A failure rate prediction model was developed on the basis of the collected field data and used in the next stage of equipment design , , , . The NTT failure rate prediction model (called the NTT model hereafter) was sought to determine the constant failure rates in the random failure period and was similar to the well-known MIL-HDBK-217 model. It was established for semiconductor devices and passive and mechanical components used for NTT equipment. The failure rate of ICs is expressed as
where λ is the predicted failure rate, λb is the basic failure rate (FIT), πQ is the quality factor, πE is the environmental factor, πT is the temperature factor, and πV is the power supply voltage factor.
The basic failure rate λb was defined for each device type, integration level, and technology. For example, the λb of bipolar digital logic ICs and MOS DRAM is listed in Table 2.
Table 2. Example of basic failure rate of ICs.
Quality factor πQ was given a value from 1 to 4, depending on the quality grade defined by NTT; it was 1 for highly reliable ICs (namely, quality-controlled devices used in NTT equipment). Environmental factor πE was given a value from 0.3 to 1.8, depending on the operating environment such as an air-conditioned room, vehicle, or mobile telephone; it was 0.3 for an air-conditioned room. Power supply voltage factor πV was expressed as πV = 0.35 × exp (0.21VDD) for CMOS ICs and 1 for other devices.
Temperature factor πT is given as
where k is Boltzmann’s constant and Tj is junction temperature at the operating condition. This formula was derived by considering the contribution to the failure of two activation energies (Ea) of 0.3 and 0.7 eV. Here, various failure mechanisms showed different activation energies, and the major failure mechanisms for MOS ICs were gate oxide breakdown (TDDB) with Ea=0.3 eV and electromigration or stressmigration of metallization with Ea=0.7 eV. Activation energies for these major failure mechanisms were therefore introduced to define the temperature factor in the NTT model.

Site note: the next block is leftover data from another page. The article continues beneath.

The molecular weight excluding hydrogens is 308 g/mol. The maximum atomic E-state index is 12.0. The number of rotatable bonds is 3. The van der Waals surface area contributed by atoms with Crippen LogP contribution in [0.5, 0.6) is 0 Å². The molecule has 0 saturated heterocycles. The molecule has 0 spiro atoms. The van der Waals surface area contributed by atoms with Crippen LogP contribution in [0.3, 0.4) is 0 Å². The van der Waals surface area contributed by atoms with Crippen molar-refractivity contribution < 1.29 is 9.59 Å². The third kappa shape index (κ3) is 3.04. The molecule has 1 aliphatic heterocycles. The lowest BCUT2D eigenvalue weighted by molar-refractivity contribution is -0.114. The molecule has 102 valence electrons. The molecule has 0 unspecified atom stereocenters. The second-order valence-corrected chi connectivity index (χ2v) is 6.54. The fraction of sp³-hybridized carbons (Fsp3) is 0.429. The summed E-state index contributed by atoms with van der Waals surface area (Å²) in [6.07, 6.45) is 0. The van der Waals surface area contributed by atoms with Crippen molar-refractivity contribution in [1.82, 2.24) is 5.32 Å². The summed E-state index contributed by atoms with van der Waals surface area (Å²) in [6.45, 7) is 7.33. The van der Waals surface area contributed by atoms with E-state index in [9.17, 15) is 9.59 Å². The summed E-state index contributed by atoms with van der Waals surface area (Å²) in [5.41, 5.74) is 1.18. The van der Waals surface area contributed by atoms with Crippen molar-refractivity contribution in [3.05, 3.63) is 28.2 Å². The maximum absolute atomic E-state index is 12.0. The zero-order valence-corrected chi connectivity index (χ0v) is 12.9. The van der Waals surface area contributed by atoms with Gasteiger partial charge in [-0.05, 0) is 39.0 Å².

Unlike the MIL-HDBK-217 model, the NTT model considered the effect of packaging only for hermetic or non-hermetic (plastic-encapsulated) sealing and did not take the effect of package type or size into account.
3.2.2 Comparison of NTT model with other failure rate prediction models
The final revised version of the NTT model was completed in 1981 and published in 1982 . In those days, comparable prediction models for electronic components were MIL-HDBK-217 (version C (1979) and version D (1982)), and Bellcore TR-332 . Later, other failure rate prediction models were developed such as PRISM  and IEC/TR (International Electrotechnical Commission/Technical Report) 62380 . These models consider not only individual components but also the total system operation, and they differ from device-oriented models such as the NTT model and MIL-HDBK-217. Quantitative comparisons of the predicted trend of failure rates among these various models were needed but had not been carried out , . We therefore performed comparisons between six device-oriented models of the NTT model (1981), three versions of the MIL-HDBK-217 model (C(1979), E(1986), F(1991)), and two versions of the Bellcore model (TR-332 issue (1997), SR-332 issue 2 (2006)). (Note that TR-332 was changed to SR-332 in 2001.) Operating conditions were assumed to be Tj = 55ºC (ambient temperature of 40ºC) and an air-conditioned room, which corresponded to “Ground, Benign” in MIL and also to the NTT electronic switching system environment. The quality grade was selected as the highest reliable level at NTT, i.e., πQ = 1, which was equivalent to MIL-class B. The power supply voltage factor was a standard voltage, and πV = 1. Under these conditions, comparisons of failure rate were performed for NMOS (n-channel MOS) DRAM and bipolar digital logic ICs as a function of the scale of integration. The results are shown in Figs. 4 and 5.
Fig. 4. Predicted failure rate vs. size of DRAM for various failure rate prediction models.
Fig. 5. Predicted failure rate vs. number of gates in bipolar logic IC gate arrays for various models.